The continuing rise of antimicrobial resistance has led to the failure of antibiotics to treat common infections. This project proposes to develop novel antimicrobials that target bacterial cell division, a crucial step for bacterial replication and survival. We will combine our expertise in medicinal chemistry and microbiology to design molecules that, acting like “Trojan horses”, cross the bacterial cell envelope and once inside become toxic and kill the bacteria.
Background: Despite antibiotics crucial role in saving millions of lives, they have proven to become significantly less effective in treating common infections due to the spread of Antimicrobial Resistance (AMR). Among the most promising targets for the discovery of novel classes of broad-spectrum antimicrobials is bacterial cell division, a process orchestrated by the filamenting temperature-sensitive mutant Z (FtsZ) protein, whose effective inhibition stops cell division, triggers its enlargement and subsequent lysis, followed by bacteria death. FtsZ guanosine triphosphate (GTP) binding site is widely conserved throughout the bacterial species and no drug resistant GTP binding site mutants have been reported so far, presumably because it is essential for the GTP correct recognition. GTP analogues with small hydrophobic substituents at C8 of the nucleobase have been reported to efficiently inhibit FtsZ polymerization and GTPase activity, without inhibiting its eukaryotic homologue tubulin, likely due to their low sequence similarity. Although potent and selective FtsZ inhibitors, these compounds were devoid of antibacterial activity as the could not pass the bacterial cell envelope, which is practically impermeable for the highly polar, negatively charged phosphates group of the nucleotides. Key research question. Could nucleotide Ftsz inhibitors be developed as antibiotics to fight AMR? One major challenge in antibiotic drug discovery is indeed to develop molecules able to rapidly penetrate the bacterial cell envelope to achieve a lethal intracellular drug accumulation. To enable nucleotide FtsZ inhibitors to cross the bacterial cell envelope, we propose to temporary block the free phosphonic functional group of the molecule, masking its acidic oxygen atoms with metabolically labile and non-toxic protecting groups to produce a charge-neutral compound (prodrug). Such prodrugs with increased lipophilicity, will cross the bacterial cell wall and once inside upon activation will release the antimicrobial drug. As additional advantage these prodrugs having one or more phosphate groups attached to the nucleoside, do not require all the phosphorylation steps decreasing the chance for the bacteria to become resistance through mutation of the phosphorylating enzymes. Phosphate prodrug approaches have been successfully applied to antiviral and anticancer nucleoside analogues with many of these drugs reaching the clinic. It is extremely important to establish if such powerful technologies have the potential to lead to novel therapeutics to fight AMR.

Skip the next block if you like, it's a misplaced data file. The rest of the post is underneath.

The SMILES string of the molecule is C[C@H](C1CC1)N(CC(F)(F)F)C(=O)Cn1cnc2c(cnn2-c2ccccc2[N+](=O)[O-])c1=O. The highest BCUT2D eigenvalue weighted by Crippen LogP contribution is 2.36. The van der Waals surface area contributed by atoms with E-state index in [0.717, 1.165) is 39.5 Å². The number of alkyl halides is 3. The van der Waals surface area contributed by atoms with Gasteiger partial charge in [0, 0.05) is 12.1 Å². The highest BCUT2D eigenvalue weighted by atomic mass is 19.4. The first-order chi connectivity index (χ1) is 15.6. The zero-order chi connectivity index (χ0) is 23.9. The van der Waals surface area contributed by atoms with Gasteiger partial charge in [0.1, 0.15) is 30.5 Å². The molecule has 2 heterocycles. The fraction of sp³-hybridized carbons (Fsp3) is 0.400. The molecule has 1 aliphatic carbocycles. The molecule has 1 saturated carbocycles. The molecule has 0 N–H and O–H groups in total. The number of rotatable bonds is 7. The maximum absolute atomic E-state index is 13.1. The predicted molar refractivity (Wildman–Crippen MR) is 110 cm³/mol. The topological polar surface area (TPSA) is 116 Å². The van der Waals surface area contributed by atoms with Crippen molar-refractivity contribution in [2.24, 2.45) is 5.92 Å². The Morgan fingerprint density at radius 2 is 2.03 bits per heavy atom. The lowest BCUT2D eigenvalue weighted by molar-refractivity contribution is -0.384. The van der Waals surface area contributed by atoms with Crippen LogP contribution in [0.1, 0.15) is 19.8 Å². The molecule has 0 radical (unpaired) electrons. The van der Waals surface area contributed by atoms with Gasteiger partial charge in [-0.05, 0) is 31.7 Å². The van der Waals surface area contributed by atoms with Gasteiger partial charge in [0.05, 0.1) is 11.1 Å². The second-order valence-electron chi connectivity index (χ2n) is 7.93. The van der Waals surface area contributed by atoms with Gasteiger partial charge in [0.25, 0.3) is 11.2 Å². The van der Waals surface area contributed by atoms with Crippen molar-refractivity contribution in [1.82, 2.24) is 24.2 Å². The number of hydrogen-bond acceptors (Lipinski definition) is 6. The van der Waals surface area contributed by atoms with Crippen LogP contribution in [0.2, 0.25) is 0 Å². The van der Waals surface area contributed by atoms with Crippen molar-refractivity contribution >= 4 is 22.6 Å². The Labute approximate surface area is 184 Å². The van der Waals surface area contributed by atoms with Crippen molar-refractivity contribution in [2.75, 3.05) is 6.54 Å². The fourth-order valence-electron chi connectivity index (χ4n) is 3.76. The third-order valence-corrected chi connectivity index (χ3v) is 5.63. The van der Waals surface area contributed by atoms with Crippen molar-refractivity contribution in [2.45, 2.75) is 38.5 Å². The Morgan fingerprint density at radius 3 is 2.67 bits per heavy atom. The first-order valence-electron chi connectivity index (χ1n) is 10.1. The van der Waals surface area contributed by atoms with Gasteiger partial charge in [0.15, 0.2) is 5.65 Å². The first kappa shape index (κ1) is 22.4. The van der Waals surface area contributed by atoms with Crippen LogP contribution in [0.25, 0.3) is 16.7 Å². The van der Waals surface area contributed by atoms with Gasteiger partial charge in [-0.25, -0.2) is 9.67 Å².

Objective 1 is the design and synthesis of prodrugs masking only the last phosphate group while keeping the others partially charged to stabilize the anhydride bonds. The student will investigate prodrugs, whose intracellular cleavage is based on an entirely pH-driven chemical hydrolysis or enzymatic activation processes. They will also optimize the nucleoside scaffold using in silico studies to identify more potent inhibitors.
Objective 2 is the prodrugs chemical and enzymatic stability and their activation study by bacterial enzymes using HPLC to determine the half-lives and LCMS to identify metabolites.
Objective 3 is the evaluation of the in vitro prodrugs antibacterial, antibiofilm activity in planktonic culture as well as biofilm of multiple isolates of multi drug resistant bacteria and toxicity in human cell lines. We will examine cell division using fluorescence microscopy in FtsZ green fluorescent protein labelled bacteria.
Objective 4 is the study on the bacterial response to the novel prodrugs to establish if they can escape pre-existing resistance mechanisms. We will examine phenotypic responses to prodrugs, conducting real-time diffusion-mutation assays and microfluidic single-cell experiments. In summary this research will generate new knowledge, insight, and novel antibacterial molecules which will contribute to counteract the continuing emergence and spread of AMR.
Applicants must have obtained, or be about to obtain, a first or upper-second-class UK honours degree, or the equivalent qualification gained outside the UK, in an appropriate area of medical sciences. Applicants with a lower second class will only be considered if they also have a Master’s degree.
Academic qualifications are considered alongside significant relevant non-academic experience.
Part-time study is also available and these funding arrangements will be adjusted pro-rata for part-time studentships. Throughout the duration of the studentship, there will be opportunities to apply to the Flexible Funding Supplement for additional support.
Applicants whose first language is not English will be required to demonstrate proficiency in the English language (IELTS 6.5 or equivalent) English language requirements for postgraduate students - Study - Cardiff University
Dr Michaela Serpi - People - Cardiff University - School of Chemistry
Professor Ian Fallis - People - Cardiff University - School of Chemsitry
with support from
Dr Maisem Laabi Maisem Laabei — the University of Bath's research portal at the University of Bath and
Dr Tobias Bergmiller Profile | Biosciences | University of Exeter at University of Exeter.
Start date - 1st October 2024
How to apply
To apply please follow the directions on the GW4 Bio Med website - GW4 BioMed MRC DTP - GW4 BioMed MRC DTP
All studentships will be competitively awarded.